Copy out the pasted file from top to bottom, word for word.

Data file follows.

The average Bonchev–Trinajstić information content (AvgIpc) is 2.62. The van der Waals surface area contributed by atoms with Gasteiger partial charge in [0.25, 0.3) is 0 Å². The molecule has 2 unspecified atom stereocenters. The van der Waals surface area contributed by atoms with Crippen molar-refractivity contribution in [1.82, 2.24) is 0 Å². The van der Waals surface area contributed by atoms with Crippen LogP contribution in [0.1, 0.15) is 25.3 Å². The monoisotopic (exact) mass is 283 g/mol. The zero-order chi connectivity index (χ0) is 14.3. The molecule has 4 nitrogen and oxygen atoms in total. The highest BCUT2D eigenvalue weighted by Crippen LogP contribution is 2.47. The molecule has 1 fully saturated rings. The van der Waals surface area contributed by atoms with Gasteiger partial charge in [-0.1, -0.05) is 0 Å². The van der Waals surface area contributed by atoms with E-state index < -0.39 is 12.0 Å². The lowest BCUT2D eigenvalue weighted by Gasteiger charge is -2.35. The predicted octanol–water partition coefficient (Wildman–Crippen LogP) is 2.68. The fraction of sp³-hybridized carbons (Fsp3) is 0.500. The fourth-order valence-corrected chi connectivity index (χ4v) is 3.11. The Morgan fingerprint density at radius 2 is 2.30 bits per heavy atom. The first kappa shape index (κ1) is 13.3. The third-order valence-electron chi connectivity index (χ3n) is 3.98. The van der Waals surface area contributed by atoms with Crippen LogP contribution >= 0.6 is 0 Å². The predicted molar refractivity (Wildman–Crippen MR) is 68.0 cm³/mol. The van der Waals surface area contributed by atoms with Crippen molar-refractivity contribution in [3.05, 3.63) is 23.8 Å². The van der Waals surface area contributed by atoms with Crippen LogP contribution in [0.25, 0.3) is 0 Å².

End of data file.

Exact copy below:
The average Bonchev–Trinajstić information content (AvgIpc) is 2.62. The van der Waals surface area contributed by atoms with Gasteiger partial charge in [0.25, 0.3) is 0 Å². The molecule has 2 unspecified atom stereocenters. The van der Waals surface area contributed by atoms with Crippen molar-refractivity contribution in [1.82, 2.24) is 0 Å². The van der Waals surface area contributed by atoms with Crippen LogP contribution in [0.1, 0.15) is 25.3 Å². The monoisotopic (exact) mass is 283 g/mol. The zero-order chi connectivity index (χ0) is 14.3. The molecule has 4 nitrogen and oxygen atoms in total. The highest BCUT2D eigenvalue weighted by Crippen LogP contribution is 2.47. The molecule has 1 fully saturated rings. The van der Waals surface area contributed by atoms with Gasteiger partial charge in [-0.1, -0.05) is 0 Å². The van der Waals surface area contributed by atoms with E-state index < -0.39 is 12.0 Å². The lowest BCUT2D eigenvalue weighted by Gasteiger charge is -2.35. The predicted octanol–water partition coefficient (Wildman–Crippen LogP) is 2.68. The fraction of sp³-hybridized carbons (Fsp3) is 0.500. The fourth-order valence-corrected chi connectivity index (χ4v) is 3.11. The Morgan fingerprint density at radius 2 is 2.30 bits per heavy atom. The first kappa shape index (κ1) is 13.3. The third-order valence-electron chi connectivity index (χ3n) is 3.98. The van der Waals surface area contributed by atoms with Crippen LogP contribution >= 0.6 is 0 Å². The predicted molar refractivity (Wildman–Crippen MR) is 68.0 cm³/mol. The van der Waals surface area contributed by atoms with Crippen molar-refractivity contribution in [3.05, 3.63) is 23.8 Å². The van der Waals surface area contributed by atoms with Crippen LogP contribution in [0.25, 0.3) is 0 Å².